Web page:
âMy signature dish every Christmas is oven-baked poblano rice, made with poblano pepper, cream, white pepper, salt and lots of cheese, using a blend of Oaxacan, mozzarella and savory. Creamier is better, with a good baguette or pane di casa bread to fill your stomach and your heart! Ponche (fruit punch) is the drink of choice, and sometimes we get a little cheeky and add a little rum or brandy.
Phil Wood, at Ursula
âMy wife and I have had a tradition on Christmas morning since the beginning of our relationship. We start the day with a champagne breakfast, a dozen freshly shucked oysters with a traditional mignonette and lemon, and cos lettuce and fresh cream topped with salmon roe or caviar. The crunchy crunch of lettuce, the spiciness of crÃ¨me fraÃ®che and the salty taste of eggs, all washed down with a glass of Roederer, is one of the beginnings easiest to prepare yet most luxurious Christmas Christmas Eve Christmas album you can have. And yes, Mariah Carey’s Christmas album can hit the record player as we get into the serious business of opening the present, which is closely followed by a classic Christmas lunch of shrimp with Marie Rose, grilled fish, Christmas ham (a nugget is all we need) and pavlova. I love that everything is light and fresh on Christmas day , and the easier it is to prepare, the better – more time p for naps in the afternoon sun.
Brendan Pang, Bumplings
âMy special dish this Christmas will be grilled Western Australian crayfish with burnt butter, tamari and crispy capers. I always think simplicity is best when it comes to fresh seafood. Crayfish are one of those naturally sweet and juicy proteins, so you don’t have to do much. I’m going to grill them on the embers shell side down so that all the juice is taken inside and the flesh takes on a slight smoky taste. The tamari is a nice tasty touch along with the crispy capers, and the burnt butter takes it to a whole new level.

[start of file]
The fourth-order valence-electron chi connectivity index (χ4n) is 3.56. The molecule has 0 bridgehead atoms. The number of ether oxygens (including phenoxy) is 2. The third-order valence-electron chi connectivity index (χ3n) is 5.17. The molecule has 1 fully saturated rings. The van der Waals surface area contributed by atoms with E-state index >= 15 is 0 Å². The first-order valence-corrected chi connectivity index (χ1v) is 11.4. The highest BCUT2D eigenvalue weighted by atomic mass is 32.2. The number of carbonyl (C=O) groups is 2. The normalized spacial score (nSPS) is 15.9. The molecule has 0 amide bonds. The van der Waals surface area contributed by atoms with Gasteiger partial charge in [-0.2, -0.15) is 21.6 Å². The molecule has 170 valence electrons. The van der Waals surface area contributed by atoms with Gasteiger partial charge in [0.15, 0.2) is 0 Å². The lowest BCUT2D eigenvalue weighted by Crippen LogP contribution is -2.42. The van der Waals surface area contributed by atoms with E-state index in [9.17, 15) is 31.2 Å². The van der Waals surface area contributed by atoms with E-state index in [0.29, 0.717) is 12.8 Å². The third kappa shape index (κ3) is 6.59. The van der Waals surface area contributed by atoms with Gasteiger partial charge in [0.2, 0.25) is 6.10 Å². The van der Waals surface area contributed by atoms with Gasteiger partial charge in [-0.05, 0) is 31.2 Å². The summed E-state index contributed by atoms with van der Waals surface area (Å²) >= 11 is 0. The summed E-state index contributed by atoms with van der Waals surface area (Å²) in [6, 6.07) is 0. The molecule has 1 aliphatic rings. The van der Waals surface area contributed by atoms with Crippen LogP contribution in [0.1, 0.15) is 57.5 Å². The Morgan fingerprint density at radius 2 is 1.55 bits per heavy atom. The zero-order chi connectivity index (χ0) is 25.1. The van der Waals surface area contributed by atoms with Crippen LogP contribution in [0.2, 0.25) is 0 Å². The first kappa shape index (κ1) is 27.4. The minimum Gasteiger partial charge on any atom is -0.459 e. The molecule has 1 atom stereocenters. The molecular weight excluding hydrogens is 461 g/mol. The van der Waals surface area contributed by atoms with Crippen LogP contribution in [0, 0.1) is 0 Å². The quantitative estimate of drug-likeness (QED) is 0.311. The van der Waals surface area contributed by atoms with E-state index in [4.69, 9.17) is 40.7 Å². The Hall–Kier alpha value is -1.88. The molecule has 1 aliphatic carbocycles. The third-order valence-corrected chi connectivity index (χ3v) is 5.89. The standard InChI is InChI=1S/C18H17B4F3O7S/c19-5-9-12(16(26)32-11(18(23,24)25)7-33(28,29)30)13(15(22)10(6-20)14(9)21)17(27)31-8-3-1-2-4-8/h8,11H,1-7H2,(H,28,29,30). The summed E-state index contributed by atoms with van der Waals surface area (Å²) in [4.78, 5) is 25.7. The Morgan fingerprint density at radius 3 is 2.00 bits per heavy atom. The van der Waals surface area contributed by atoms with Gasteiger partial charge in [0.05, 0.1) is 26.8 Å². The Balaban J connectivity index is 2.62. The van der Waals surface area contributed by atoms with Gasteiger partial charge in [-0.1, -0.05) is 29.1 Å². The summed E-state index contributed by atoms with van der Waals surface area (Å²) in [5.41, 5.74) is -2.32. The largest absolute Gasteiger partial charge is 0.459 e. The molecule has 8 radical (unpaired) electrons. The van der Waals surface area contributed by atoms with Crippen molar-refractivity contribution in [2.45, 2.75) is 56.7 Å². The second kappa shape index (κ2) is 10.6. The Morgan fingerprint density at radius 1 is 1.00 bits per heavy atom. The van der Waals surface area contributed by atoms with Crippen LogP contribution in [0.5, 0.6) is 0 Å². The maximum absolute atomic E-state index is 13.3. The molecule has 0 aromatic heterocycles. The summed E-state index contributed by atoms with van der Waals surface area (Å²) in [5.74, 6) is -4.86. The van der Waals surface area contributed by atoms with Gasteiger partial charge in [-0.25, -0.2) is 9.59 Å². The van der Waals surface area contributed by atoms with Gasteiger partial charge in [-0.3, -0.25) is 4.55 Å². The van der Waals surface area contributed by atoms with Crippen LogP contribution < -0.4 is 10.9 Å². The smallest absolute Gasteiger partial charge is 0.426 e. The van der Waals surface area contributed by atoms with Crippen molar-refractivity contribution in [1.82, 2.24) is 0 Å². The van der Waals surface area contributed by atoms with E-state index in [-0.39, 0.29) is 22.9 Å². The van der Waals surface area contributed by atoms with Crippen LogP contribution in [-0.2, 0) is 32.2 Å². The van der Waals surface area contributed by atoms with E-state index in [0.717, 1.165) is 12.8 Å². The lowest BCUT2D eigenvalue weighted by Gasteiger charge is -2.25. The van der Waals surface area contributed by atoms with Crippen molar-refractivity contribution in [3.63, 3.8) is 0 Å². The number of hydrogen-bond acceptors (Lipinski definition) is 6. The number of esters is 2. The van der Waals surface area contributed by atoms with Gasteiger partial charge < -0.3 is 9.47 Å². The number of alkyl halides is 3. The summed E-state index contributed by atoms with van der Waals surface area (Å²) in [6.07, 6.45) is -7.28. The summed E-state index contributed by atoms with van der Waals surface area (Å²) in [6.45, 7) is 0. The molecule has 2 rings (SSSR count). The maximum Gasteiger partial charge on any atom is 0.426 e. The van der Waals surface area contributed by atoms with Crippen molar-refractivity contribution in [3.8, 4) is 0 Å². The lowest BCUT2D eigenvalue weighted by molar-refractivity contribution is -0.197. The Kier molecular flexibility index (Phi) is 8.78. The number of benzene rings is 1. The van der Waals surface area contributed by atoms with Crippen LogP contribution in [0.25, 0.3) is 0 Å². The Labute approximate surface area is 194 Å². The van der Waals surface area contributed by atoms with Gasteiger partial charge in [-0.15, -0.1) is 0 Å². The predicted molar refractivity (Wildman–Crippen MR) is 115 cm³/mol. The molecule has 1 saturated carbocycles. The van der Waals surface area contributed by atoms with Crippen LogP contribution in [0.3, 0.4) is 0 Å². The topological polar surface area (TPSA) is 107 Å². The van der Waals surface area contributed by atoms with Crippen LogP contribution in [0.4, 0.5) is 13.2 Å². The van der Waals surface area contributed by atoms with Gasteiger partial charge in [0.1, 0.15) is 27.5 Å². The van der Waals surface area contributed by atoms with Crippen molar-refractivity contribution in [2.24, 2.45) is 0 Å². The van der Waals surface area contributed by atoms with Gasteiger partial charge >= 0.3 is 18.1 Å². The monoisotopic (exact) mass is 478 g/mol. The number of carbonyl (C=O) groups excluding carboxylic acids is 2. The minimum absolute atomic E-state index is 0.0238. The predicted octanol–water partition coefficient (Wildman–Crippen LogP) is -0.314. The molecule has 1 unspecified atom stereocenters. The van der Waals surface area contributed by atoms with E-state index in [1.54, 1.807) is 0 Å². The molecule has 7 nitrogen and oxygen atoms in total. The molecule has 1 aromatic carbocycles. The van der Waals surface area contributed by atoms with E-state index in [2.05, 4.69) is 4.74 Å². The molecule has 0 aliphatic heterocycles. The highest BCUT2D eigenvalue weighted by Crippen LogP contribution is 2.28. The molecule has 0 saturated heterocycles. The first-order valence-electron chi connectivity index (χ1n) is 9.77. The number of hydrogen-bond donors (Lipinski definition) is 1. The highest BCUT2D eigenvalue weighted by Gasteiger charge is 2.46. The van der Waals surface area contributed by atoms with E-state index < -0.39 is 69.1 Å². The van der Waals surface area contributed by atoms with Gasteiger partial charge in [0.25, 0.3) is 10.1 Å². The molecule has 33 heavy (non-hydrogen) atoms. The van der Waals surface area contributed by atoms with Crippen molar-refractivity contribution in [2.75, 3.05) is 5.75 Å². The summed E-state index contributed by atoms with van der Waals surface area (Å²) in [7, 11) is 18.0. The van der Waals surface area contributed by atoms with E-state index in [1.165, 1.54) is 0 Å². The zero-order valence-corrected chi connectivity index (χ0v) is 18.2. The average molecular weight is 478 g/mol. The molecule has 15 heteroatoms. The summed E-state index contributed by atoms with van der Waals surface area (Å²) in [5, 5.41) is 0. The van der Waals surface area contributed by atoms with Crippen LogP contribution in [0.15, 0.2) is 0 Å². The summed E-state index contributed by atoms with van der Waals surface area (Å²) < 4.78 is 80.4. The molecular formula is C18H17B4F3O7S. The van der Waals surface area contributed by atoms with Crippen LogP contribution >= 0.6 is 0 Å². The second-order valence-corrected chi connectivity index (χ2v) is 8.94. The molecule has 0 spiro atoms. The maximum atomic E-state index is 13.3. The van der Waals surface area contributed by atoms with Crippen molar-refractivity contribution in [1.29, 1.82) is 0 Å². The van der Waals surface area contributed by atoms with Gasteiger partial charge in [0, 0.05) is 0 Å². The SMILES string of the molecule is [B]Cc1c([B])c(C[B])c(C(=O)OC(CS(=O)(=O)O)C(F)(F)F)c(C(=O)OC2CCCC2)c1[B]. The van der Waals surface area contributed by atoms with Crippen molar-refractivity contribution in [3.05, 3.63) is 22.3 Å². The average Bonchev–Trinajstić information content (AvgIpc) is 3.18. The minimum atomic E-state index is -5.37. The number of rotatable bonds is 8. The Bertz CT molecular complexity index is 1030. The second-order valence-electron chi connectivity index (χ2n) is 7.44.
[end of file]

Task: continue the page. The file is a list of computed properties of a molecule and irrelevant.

âWe are so lucky to have such amazing products on the West Coast that every Christmas I do my best to incorporate them into the menu. One of my favorite vacation activities is heading to the harbor to pick up freshly caught crayfish from the backs of the boats that have just been moored. Traditionally, shrimp have always been the star of the Christmas feast, but last year I figured I would support the local crawfish fishermen who go the extra mile. I made lobster rolls inspired by Andrew McConnell’s Supernormal dish and thought this year I would keep it simple and grill them for the whole family to enjoy.
Karena Armstrong, Salopian Inn
âChristmas at my house is really relaxed. It’s all about family time, swimming and food, of course. Breakfast is always crab omelets. I use a very hot wok with a generous drizzle of oil, two lightly beaten eggs and fry until they puff. I steam the crabmeat with ginger, soy, cilantro, olive oil and chili, drop it in the cooked eggs and flounder. It is served with lots of fresh herbs and chili sauce. We have them with fresh fruit juice for the boys and a glass of sparkling good for us. Lunch is great in the late afternoon with charcoal and prawns, crayfish and lots of grilled and seasoned vegetables. I don’t spend hours in the kitchen on Christmas Day; we keep it fresh and super simple. All the vegetables are cut the day before, ready to go.
Suwisa Phoonsang, Thai Naga
âMy inspiration for this menu is to present Christmas 2021 with a Christmas dish as close as it is traditional that everyone knows and loves, but with a Thai twist. We will include special dishes such as baked Cone Bay barramundi with chili scallop mousse, kaffir lime and coconut meringue. Additionally, one of the many options we will be offering vegetarians is a taro Wellington. We will finish with our favorite dessert: the mango and coconut trifle. With all the dishes we have put a special technique to bring them to life, which is love.
You can try recipes from several of the chefs featured here in our new cookbook, Home made, available now for $ 49.95.